At Cripple Creek, Improving Salmon Habitat Means Overcoming Setbacks with Positivity and Teamwork
Nearly 90 years after its channel was abandoned, U.S. Fish & Wildlife Service employees, partners, local students and community landowners strive to restore its natural flow.
An interpretive sign portraying Cripple Creek and its history, in front of the Chena River. Christian Thorsberg/USFWS

Mitch Osborne, as is often the case when the conversation turns to salmon, spoke excitedly – waving his arms, pointing to maps, lifting photographs high in the air – when a distant silver flash caught suddenly his eye, interrupting his runaway address. 

The two dozen-person crowd followed his finger to the banks of the Chena River and laughed as Osborne, a now-retired Service biologist, became suddenly absorbed in the hawk-eyed sighting: “There’s a little fish hitting over on the far side.”  

Mitch Osborne gives a presentation to partners and USFWS employees in front of a Cripple Creek interpretive sign in Fairbanks. Christian Thorsberg/USFWS

The fish – perhaps a salmon, perhaps a cisco, perhaps an Arctic grayling – was a perfect portrait for the message of Osborne’s energetic presentation that Sunday morning in late July.  

“When we talk about Cripple Creek, we're talking about juvenile Chinook and chum salmon,” Osborne said to the group, which included members of the local media, Fairbanks-based partners, Anchorage-based employees, and the Service’s Director Martha Williams. All had gathered in Fairbanks to learn about and celebrate the ongoing restoration of Cripple Creek. 

“We’re talking about little guys needing refuge habitat,” he said.  

An Entire Watershed Impacted 

Nearly 90 years ago, Cripple Creek’s natural streamflow was abandoned, its water diverted into an artificial drain that carried waste and sediment away from Fairbanks mining operations.

Even when mining activity diminished, many years ago, the effects of this change persisted – in such a straight, channelized stream, salmon habitat was severely depleted.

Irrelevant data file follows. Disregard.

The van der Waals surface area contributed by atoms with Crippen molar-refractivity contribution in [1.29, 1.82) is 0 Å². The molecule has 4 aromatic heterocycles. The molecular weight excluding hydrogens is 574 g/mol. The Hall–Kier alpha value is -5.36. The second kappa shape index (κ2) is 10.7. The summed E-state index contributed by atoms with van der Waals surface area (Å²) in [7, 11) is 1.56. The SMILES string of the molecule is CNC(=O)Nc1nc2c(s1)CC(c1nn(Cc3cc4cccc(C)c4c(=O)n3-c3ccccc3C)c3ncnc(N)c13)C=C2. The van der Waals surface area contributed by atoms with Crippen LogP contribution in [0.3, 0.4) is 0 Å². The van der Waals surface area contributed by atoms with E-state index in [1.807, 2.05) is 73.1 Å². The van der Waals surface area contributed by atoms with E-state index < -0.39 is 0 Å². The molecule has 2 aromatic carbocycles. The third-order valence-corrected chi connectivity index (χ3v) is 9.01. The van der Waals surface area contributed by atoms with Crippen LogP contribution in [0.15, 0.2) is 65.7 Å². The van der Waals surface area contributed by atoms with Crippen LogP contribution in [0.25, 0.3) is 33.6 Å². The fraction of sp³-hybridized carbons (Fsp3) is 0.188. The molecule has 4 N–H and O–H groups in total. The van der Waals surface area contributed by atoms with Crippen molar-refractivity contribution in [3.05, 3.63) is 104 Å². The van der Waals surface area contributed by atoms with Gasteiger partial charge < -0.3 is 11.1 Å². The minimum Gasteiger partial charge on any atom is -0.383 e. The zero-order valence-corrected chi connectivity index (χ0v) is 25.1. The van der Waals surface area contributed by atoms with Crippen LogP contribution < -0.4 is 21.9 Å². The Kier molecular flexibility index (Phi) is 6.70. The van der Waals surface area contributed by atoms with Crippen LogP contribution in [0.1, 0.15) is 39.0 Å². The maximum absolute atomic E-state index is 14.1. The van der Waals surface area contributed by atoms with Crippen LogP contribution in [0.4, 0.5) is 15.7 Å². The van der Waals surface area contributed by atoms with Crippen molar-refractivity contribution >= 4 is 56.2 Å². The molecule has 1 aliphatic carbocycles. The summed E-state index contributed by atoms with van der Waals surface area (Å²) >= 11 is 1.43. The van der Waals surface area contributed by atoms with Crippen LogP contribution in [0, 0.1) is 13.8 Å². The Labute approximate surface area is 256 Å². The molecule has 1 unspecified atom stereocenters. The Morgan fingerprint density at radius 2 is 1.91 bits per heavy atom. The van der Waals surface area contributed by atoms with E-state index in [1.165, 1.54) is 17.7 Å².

Holly Carroll speaks to a group gathered at Cripple Creek, in front of the Chena River.

These effects have been felt for decades, and not just in Fairbanks. According to Holly Carroll, the Service’s Yukon River Federal Subsistence Fisheries Manager, the Tanana drainage – to which Cripple Creek is connected – “contains the spawning grounds of more than a quarter of the total Yukon Chinook and chum summer runs.” 

Most of the 44 communities along the Yukon River drainage depend on salmon for at least 50 percent of their diet.  

“If we see continued degradation on these spawning grounds,” Carroll said, “we will see larger decreases in the Alaskan stocks of the Yukon River fish.”   

These high stakes have inspired local calls to action over the past decade. In the effort to improve riparian riparian
Definition of riparian habitat or riparian areas.

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habitat, hundreds of Fairbanksans – from students to partner organizations to private landowners – have been involved. Many know Cripple Creek as an important neighbor, a teacher of fishing and subsistence lifeways, and even as an inspiration for ecological art projects.  

“This cuts across our whole community,” said Owen Guthrie, president of the Interior Alaska Land Trust and the vice chancellor of student affairs and enrollment management at the University of Alaska-Fairbanks. “Everybody wants to be involved and bring different resources to the table. Many parties have come together, all around the shared appreciation and values when it comes to salmon.” 

Chief Rhonda Pitka's grandmother's fish camp, which has been abandoned for four years due to a lack of salmon on the Yukon River. Christian Thorsberg/USFWS

Students Find Flow and Measure Macros